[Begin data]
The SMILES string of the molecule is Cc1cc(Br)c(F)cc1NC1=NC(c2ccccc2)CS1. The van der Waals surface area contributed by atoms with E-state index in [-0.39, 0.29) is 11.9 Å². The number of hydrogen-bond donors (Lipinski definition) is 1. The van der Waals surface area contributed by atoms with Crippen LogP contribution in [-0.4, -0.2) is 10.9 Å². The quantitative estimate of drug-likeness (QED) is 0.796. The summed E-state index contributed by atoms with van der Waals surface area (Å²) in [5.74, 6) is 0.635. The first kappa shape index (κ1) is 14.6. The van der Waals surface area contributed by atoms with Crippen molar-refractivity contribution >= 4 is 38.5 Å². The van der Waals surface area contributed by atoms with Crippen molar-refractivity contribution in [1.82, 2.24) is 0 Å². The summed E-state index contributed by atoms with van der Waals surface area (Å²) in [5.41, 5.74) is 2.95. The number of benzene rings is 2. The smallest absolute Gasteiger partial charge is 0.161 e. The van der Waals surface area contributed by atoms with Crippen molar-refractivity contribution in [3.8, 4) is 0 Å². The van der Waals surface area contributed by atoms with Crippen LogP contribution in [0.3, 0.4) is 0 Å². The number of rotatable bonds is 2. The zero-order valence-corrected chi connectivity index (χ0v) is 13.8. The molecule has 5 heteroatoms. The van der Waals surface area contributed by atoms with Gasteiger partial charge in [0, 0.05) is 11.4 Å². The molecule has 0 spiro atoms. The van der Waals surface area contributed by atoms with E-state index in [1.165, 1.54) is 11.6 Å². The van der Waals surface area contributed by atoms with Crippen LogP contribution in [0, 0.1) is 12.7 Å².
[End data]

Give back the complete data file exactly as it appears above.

The SMILES string of the molecule is Cc1cc(Br)c(F)cc1NC1=NC(c2ccccc2)CS1. The van der Waals surface area contributed by atoms with E-state index in [-0.39, 0.29) is 11.9 Å². The number of hydrogen-bond donors (Lipinski definition) is 1. The van der Waals surface area contributed by atoms with Crippen LogP contribution in [-0.4, -0.2) is 10.9 Å². The quantitative estimate of drug-likeness (QED) is 0.796. The summed E-state index contributed by atoms with van der Waals surface area (Å²) in [5.74, 6) is 0.635. The first kappa shape index (κ1) is 14.6. The van der Waals surface area contributed by atoms with Crippen molar-refractivity contribution >= 4 is 38.5 Å². The van der Waals surface area contributed by atoms with Crippen molar-refractivity contribution in [1.82, 2.24) is 0 Å². The summed E-state index contributed by atoms with van der Waals surface area (Å²) in [5.41, 5.74) is 2.95. The number of benzene rings is 2. The smallest absolute Gasteiger partial charge is 0.161 e. The van der Waals surface area contributed by atoms with Crippen molar-refractivity contribution in [3.8, 4) is 0 Å². The van der Waals surface area contributed by atoms with Crippen LogP contribution in [0.3, 0.4) is 0 Å². The number of rotatable bonds is 2. The zero-order valence-corrected chi connectivity index (χ0v) is 13.8. The molecule has 5 heteroatoms. The van der Waals surface area contributed by atoms with Gasteiger partial charge in [0, 0.05) is 11.4 Å². The molecule has 0 spiro atoms. The van der Waals surface area contributed by atoms with E-state index in [1.165, 1.54) is 11.6 Å². The van der Waals surface area contributed by atoms with Crippen LogP contribution in [0, 0.1) is 12.7 Å².